Getting used to each other, establishing a routine, training your dog and gaining his trust takes time and the most helpful trait you can employ is patience. Your efforts will pay off over time, so don’t get frustrated with yourself or your dog for not getting things right straight away.
Your new puppy has a lot to learn, and what better way to acquire new skills than with lots of positive reinforcements and treats? No matter what command you’re tackling at the time, rewarding your dog generously whenever he does something right will help you to keep his attention and to associate the commands with positive feedback. Basic commands, like ‘Sit’, ‘Stay’ and ‘Down’ are a great starting point to get used to the training and will help you to keep control of your dog when venturing into unfamiliar environments, that might be stressful for your dog.
To make your life and that of those around you a lot easier, teach your dog ‘manners’ and discourage unwanted behaviour early on. A puppy pulling on the leash or jumping up on people might be cute at first, but remember that most dogs grow both in size and weight and an adult Labrador Retriever pulling you towards every squirrel he sees will not be an enjoyable experience. While navigating a public space, remember that you share it with people you don’t know anything about, so don’t assume that they won’t mind a dog, no matter how cute, running up to them out of the blue.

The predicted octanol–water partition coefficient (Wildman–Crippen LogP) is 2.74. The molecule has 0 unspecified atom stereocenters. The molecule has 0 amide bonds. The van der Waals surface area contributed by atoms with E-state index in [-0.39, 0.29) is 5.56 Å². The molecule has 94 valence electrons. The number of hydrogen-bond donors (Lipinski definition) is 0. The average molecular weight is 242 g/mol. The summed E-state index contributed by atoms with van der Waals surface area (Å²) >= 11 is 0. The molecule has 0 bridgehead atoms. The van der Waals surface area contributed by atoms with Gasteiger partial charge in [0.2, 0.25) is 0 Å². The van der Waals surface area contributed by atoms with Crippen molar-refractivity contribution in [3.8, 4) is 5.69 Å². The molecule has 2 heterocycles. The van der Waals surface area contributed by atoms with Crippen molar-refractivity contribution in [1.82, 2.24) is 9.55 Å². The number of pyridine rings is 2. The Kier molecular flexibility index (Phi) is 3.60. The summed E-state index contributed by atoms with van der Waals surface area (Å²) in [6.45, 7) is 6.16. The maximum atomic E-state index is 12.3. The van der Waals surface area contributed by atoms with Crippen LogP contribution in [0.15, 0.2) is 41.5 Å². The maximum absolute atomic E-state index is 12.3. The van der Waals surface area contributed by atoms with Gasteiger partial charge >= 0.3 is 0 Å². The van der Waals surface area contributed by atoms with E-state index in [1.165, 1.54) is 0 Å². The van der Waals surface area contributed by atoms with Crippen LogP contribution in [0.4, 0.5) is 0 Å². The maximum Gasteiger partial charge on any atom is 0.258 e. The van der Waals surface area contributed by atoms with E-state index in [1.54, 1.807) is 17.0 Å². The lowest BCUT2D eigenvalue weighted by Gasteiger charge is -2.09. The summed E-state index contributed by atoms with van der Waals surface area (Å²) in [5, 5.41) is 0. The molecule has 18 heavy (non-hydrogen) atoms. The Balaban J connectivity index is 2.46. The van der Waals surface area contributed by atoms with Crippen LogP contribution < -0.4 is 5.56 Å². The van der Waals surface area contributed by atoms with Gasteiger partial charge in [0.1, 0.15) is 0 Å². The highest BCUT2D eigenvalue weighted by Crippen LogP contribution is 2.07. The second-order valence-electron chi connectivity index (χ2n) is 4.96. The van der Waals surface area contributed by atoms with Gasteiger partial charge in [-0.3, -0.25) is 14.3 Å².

To reduce the risk of walking through a puddle of pee in your socks, start the potty training as early as possible. A puppy will need to relieve itself every few hours, so take enough (short) walks during the day and reward it whenever it does its business outside. At night, the dog crate can be of great help, but take the time to make sure your puppy feels comfortable and relaxed in it. Let your puppy sleep in the closed crate next to your bed, so if it needs to pee it actively has to make itself heard in order to be taken outside. This requires consistency and endurance on your part (especially in the early morning hours) but it will get your puppy house-trained in no time.
While all of this might sound like a lot of work at first, remember that it is time you are investing to help strengthen your bond. Knowing that you can trust your dog to listen to you creates a sense of security on both sides and will make everyday life and your time together much more enjoyable.
Of course it is also very important to meet your puppy's need to play and have fun with you but especially with other puppies - preferably in a fenced area with well-socialised adult dogs and other puppies - so wonderful new friendships will soon develop for dog and master.
Time to let your anticipation off the leash
Now that you’ve done the work of preparing yourself and your home for when your puppy moves in, it’s finally time to get excited and giddy about the new adventure that lies ahead. Life with a dog is an incredibly fulfilling and rewarding experience that will make you laugh, tug at your heartstrings, and make you see things from an altogether new perspective. By investing enough time and patience at the beginning of your journey, you’ll be rewarded with a loyal companion for many years to come.